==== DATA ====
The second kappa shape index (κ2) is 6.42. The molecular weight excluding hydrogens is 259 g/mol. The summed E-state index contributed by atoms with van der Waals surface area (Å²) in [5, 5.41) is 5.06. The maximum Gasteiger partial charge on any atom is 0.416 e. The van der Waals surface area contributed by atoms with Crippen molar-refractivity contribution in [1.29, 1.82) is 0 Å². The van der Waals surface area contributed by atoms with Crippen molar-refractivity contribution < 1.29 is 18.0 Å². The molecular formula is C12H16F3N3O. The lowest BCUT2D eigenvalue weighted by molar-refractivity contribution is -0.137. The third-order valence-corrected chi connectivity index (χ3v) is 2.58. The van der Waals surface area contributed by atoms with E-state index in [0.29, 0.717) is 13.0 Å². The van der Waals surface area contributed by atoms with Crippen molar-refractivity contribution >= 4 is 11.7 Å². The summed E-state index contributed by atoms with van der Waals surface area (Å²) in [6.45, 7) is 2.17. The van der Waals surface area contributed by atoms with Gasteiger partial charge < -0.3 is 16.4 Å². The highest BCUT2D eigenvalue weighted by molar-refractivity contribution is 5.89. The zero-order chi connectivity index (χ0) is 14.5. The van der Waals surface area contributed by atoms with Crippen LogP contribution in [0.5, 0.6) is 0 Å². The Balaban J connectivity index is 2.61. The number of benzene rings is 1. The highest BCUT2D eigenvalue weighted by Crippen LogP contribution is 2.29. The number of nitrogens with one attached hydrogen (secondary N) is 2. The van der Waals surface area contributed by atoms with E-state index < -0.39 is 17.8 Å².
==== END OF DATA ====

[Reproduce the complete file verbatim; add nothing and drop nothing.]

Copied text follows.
The second kappa shape index (κ2) is 6.42. The molecular weight excluding hydrogens is 259 g/mol. The summed E-state index contributed by atoms with van der Waals surface area (Å²) in [5, 5.41) is 5.06. The maximum Gasteiger partial charge on any atom is 0.416 e. The van der Waals surface area contributed by atoms with Crippen molar-refractivity contribution in [1.29, 1.82) is 0 Å². The van der Waals surface area contributed by atoms with Crippen molar-refractivity contribution < 1.29 is 18.0 Å². The molecular formula is C12H16F3N3O. The lowest BCUT2D eigenvalue weighted by molar-refractivity contribution is -0.137. The third-order valence-corrected chi connectivity index (χ3v) is 2.58. The van der Waals surface area contributed by atoms with E-state index in [0.29, 0.717) is 13.0 Å². The van der Waals surface area contributed by atoms with Crippen molar-refractivity contribution >= 4 is 11.7 Å². The summed E-state index contributed by atoms with van der Waals surface area (Å²) in [6.45, 7) is 2.17. The van der Waals surface area contributed by atoms with Gasteiger partial charge < -0.3 is 16.4 Å². The highest BCUT2D eigenvalue weighted by molar-refractivity contribution is 5.89. The zero-order chi connectivity index (χ0) is 14.5. The van der Waals surface area contributed by atoms with Crippen LogP contribution in [0.5, 0.6) is 0 Å². The Balaban J connectivity index is 2.61. The number of benzene rings is 1. The highest BCUT2D eigenvalue weighted by Crippen LogP contribution is 2.29. The number of nitrogens with one attached hydrogen (secondary N) is 2. The van der Waals surface area contributed by atoms with E-state index < -0.39 is 17.8 Å².